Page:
A significant portion of the Center’s work is in evaluation and research in science, technology, engineering, and mathematics (STEM). These projects include research conducted by the Center funded by the National Science Foundation and evaluation of a variety of STEM projects designed to improve K-16 mathematics and science teaching and learning.
The Institute for Interdisciplinary STEM Education's Project Real STEM is a Georgia Race to the Top Innovation Fund project designed to create a collaborative with Georgia Southern University and regional research institutes working with school district partners to develop integrated STEM performance tasks that engage students in applied learning through real-world challenges of environment and energy that are affecting their local communities. The partnership will develop problem-based modules for high school career pathways courses mandated by the Georgia State House. The overarching goal is to reigniting student interest in STEM, improve STEM achievement, and encourage students to pursue careers in STEM. The long term goals is for students to become STEM literate citizens who can make informed decisions about issues that impact their lives. The 150 students in the first year of the project will apply STEM to real-world place-based problems arising from research conducted on the coastal plain, be mentored by scientists, and be taught by teachers working in professional learning communities that are collaborating with scientists.
- Georgia Race to the Top Innovation Fund
- Institute for Interdisciplinary STEM Education- Georgia Southern University
Math/Science Partnership Initiatives
CPED evaluates projects sponsored through the Georgia Department of Education MSP programs. These projects are designed to form partnerships between school districts or Regional Education Service Agencies (RESA) and universities for the purpose of improving K-12 teacher content and pedagogical knowledge in mathematics and science. MSP projects typically employ intense summer workshops supported by in-school activities and follow-up sessions during the school year. Ultimately, projects hope to affect student learning. Current MSP Projects include:
- Bibb County Public Schools-Mercer University
Teacher Quality Program
The Teacher Quality Program funds projects that promote professional development of teachers in language arts, mathematics, reading, science and/or social studies. The program emphasizes the deepening of teacher content knowledge and how that deeper understanding of their disciplines affects classroom practices and student learning. Projects can also focus on technology, alternative assessment strategies, or innovative teaching strategies. The program is a partnership among the Georgia Department of Education, The University System of Georgia, The University of Georgia, and the US Department of Education.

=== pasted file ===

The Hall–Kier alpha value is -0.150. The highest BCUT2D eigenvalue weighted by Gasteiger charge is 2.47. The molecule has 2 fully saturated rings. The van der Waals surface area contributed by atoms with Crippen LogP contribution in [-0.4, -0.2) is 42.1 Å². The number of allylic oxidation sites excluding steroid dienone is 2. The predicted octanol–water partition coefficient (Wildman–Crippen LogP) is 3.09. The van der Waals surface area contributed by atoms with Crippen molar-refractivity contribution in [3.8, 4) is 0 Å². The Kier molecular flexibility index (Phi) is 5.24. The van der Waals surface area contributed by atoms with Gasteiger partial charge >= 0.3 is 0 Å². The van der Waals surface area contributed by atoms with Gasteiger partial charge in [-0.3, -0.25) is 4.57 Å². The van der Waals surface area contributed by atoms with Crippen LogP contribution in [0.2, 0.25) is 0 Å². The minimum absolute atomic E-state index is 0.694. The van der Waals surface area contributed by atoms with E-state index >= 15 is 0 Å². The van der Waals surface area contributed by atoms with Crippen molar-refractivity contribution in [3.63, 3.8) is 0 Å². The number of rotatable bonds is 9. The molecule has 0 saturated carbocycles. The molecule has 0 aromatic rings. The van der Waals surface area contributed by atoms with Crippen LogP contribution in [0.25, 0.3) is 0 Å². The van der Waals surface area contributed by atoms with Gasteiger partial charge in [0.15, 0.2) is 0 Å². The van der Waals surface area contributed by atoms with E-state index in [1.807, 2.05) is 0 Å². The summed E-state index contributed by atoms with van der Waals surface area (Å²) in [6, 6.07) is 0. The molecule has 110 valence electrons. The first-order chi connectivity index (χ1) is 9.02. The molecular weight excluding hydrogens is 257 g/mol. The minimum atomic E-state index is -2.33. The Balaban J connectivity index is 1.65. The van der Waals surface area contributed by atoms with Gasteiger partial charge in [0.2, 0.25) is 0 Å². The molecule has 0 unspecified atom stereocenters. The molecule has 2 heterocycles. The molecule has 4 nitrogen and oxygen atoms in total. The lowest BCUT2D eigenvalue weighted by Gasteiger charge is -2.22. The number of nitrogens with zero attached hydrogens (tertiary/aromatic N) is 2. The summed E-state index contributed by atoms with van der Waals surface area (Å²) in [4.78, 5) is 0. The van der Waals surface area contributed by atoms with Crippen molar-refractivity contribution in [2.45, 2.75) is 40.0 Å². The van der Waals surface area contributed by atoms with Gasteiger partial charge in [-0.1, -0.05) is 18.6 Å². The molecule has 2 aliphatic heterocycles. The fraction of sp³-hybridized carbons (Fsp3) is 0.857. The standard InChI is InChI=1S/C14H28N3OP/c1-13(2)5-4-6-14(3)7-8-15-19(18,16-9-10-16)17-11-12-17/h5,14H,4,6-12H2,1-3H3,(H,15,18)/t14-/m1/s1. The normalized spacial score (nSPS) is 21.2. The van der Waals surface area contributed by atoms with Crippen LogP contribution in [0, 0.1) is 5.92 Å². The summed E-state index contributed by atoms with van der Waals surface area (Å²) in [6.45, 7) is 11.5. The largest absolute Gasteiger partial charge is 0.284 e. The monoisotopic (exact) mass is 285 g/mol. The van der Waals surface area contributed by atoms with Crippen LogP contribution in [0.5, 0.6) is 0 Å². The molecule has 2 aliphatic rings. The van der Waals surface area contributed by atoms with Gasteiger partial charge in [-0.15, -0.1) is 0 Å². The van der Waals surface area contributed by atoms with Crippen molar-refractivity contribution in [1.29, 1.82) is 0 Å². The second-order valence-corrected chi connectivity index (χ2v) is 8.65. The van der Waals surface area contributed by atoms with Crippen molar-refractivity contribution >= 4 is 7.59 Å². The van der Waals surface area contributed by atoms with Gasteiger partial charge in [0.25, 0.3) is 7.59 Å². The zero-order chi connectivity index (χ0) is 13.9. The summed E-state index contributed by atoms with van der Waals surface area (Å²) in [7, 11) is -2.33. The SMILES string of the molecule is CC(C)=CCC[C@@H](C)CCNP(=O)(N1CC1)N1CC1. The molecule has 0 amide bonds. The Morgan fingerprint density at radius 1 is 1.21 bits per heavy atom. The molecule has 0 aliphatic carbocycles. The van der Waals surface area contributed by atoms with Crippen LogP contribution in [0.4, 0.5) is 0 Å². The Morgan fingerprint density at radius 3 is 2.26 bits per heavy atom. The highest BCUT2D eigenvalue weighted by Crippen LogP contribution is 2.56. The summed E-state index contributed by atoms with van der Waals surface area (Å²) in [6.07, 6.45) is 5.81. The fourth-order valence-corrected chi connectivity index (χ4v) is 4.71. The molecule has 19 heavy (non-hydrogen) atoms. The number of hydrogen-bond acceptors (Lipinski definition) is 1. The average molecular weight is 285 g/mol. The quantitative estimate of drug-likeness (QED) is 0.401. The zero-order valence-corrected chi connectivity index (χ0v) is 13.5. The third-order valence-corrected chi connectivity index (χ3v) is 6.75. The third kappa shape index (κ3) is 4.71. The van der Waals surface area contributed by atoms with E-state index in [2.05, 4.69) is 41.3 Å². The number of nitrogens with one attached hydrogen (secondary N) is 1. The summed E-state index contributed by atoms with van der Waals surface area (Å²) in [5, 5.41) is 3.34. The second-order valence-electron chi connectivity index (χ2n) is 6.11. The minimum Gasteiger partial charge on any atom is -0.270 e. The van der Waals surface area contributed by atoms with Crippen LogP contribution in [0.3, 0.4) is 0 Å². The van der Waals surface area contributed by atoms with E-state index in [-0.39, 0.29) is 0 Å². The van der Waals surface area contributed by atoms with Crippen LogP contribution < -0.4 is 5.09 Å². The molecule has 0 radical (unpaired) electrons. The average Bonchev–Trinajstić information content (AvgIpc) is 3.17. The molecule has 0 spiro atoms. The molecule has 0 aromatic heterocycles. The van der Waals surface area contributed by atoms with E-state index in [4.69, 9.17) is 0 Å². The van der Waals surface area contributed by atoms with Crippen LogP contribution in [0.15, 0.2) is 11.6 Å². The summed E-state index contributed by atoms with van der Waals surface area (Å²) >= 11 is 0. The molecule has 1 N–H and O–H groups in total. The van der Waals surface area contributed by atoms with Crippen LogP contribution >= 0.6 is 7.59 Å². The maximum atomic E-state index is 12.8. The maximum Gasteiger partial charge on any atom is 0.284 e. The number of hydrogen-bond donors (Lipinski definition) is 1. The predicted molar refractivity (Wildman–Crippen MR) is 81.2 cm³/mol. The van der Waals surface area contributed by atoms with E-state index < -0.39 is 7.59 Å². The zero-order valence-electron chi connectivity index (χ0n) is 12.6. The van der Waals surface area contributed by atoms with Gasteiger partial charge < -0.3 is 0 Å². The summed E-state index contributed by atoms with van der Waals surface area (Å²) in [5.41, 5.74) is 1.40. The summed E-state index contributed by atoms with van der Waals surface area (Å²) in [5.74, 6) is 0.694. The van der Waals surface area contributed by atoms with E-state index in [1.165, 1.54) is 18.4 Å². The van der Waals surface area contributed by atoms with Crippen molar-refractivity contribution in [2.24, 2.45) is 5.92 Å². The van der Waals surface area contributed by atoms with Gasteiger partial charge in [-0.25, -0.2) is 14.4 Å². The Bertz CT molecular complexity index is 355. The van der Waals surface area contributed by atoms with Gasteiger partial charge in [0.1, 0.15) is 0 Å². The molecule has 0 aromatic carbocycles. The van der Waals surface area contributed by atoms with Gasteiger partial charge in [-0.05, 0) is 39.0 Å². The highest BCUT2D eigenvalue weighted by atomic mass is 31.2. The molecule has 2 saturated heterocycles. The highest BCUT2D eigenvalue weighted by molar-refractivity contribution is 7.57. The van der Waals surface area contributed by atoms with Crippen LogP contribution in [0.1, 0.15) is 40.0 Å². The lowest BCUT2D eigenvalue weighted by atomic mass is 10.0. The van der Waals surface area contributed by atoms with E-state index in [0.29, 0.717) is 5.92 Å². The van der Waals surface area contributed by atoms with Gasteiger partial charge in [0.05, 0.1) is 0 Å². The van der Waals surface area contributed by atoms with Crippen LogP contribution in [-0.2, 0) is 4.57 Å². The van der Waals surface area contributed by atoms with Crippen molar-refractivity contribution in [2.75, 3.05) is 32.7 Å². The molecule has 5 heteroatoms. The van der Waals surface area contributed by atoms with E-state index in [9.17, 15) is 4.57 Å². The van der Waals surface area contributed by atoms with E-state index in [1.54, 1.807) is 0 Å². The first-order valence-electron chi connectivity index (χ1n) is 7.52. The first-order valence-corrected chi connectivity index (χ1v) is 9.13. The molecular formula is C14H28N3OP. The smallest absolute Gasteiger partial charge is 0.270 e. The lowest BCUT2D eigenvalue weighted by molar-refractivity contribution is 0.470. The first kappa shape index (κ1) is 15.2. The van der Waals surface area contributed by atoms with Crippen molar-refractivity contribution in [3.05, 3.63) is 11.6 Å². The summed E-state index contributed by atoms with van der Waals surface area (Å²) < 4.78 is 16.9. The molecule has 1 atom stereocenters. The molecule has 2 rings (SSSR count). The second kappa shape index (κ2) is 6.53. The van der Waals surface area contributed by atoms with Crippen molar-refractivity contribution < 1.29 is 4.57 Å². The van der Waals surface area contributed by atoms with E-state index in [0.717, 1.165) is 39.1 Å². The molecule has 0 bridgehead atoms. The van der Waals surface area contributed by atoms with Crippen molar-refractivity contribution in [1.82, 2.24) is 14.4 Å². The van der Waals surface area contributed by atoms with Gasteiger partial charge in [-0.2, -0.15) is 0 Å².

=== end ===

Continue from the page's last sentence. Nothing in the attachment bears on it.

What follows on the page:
Current Teacher Quality Projects include:
- Georgia Southern University- Richmond County Public Schools
- University of West Georgia- School Districts of Calhoun, Haralson, and Baker counties
- Oconee RESA- Georgia College
- Peach County Public Schools- Ft. Valley State University
- Fulton County Public Schools- Georgia State University
- Middle Georgia RESA- Mercer University
- Heart of Georgia RESA- Georgia Southern Universit
- Savannah-Chatham County Public Schools- Armstrong Atlantic State University
Teacher Quality Grants
- Fort Valley State University- Crawford County Schools
- Georgia Southern University- Glynn County Public Schools
From Fossils to Space
The Georgia College Science Natural History Museum and Planetarium received funding from the Institute of Museum and Library Services to develop its From Fossils to Space program. FFTS was designed to provide grade 3-8 teachers training in how to effectively integrate the GC Natural History Museum and Planetarium into their teaching. Teachers from Baldwin, Jones, Hancock, Putnam, and Wilkinson school districts participated in the program, focusing on content development in earth science and astronomy as well as inquiry teaching techniques in the museum/planetarium setting. GC education and science faculty members in paleontology, earth science, and astronomy helped teachers align museum activities and content with Georgia performance standards. Activities included summer and follow-up workshops and field trips that incorporate hands-on learning activities.
Partnership for Reform in Science and Mathematics Phase II
This CPED research project was supported by the National Science Foundation. PRISM was originally funded as part of the National Science Foundation’s systemic initiative program to reform science and mathematics teaching and learning. The Center provided evaluation services for PRISM for 6 years. At the conclusion of the project, the Center was part of a team, including with Armstrong Atlantic State University and the University of Georgia, that was funded to pursue a three-year study of the effects of K-12/Higher Education STEM learning communities on teacher classroom practices, teacher participation in professional activities (e.g., attending conference or assuming leadership positions), and student learning. As lead for the study, the Center coordinated work of the participating researchers at the three institutions and is fiscal agent for the study. Papers resulting from the work can be found at the NSF/MSP site below